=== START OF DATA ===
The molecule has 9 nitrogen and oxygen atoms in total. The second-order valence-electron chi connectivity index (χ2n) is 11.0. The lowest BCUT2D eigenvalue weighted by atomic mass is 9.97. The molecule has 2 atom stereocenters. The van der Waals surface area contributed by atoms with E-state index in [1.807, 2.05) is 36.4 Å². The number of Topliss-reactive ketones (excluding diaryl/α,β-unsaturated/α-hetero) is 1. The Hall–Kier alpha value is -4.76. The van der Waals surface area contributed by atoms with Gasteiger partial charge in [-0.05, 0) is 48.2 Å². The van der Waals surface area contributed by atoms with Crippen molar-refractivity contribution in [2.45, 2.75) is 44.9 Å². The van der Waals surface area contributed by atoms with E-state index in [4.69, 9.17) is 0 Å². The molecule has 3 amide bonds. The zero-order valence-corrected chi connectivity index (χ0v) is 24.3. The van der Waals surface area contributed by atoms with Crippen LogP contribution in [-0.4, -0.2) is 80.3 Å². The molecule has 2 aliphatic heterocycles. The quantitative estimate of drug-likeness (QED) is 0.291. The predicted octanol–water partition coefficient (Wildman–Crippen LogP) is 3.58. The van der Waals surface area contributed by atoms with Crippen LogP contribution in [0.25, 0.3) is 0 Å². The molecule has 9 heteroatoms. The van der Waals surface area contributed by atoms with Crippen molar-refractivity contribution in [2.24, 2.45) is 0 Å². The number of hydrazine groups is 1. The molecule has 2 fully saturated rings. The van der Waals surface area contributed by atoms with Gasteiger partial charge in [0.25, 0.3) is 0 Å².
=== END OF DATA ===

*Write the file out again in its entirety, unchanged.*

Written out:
The molecule has 9 nitrogen and oxygen atoms in total. The second-order valence-electron chi connectivity index (χ2n) is 11.0. The lowest BCUT2D eigenvalue weighted by atomic mass is 9.97. The molecule has 2 atom stereocenters. The van der Waals surface area contributed by atoms with E-state index in [1.807, 2.05) is 36.4 Å². The number of Topliss-reactive ketones (excluding diaryl/α,β-unsaturated/α-hetero) is 1. The Hall–Kier alpha value is -4.76. The van der Waals surface area contributed by atoms with Gasteiger partial charge in [-0.05, 0) is 48.2 Å². The van der Waals surface area contributed by atoms with Crippen molar-refractivity contribution in [2.45, 2.75) is 44.9 Å². The van der Waals surface area contributed by atoms with E-state index in [4.69, 9.17) is 0 Å². The molecule has 3 amide bonds. The zero-order valence-corrected chi connectivity index (χ0v) is 24.3. The van der Waals surface area contributed by atoms with Crippen LogP contribution in [-0.4, -0.2) is 80.3 Å². The molecule has 2 aliphatic heterocycles. The quantitative estimate of drug-likeness (QED) is 0.291. The predicted octanol–water partition coefficient (Wildman–Crippen LogP) is 3.58. The van der Waals surface area contributed by atoms with Crippen LogP contribution in [0.25, 0.3) is 0 Å². The molecule has 9 heteroatoms. The van der Waals surface area contributed by atoms with Crippen molar-refractivity contribution in [2.24, 2.45) is 0 Å². The number of hydrazine groups is 1. The molecule has 2 fully saturated rings. The van der Waals surface area contributed by atoms with Gasteiger partial charge in [0.25, 0.3) is 0 Å².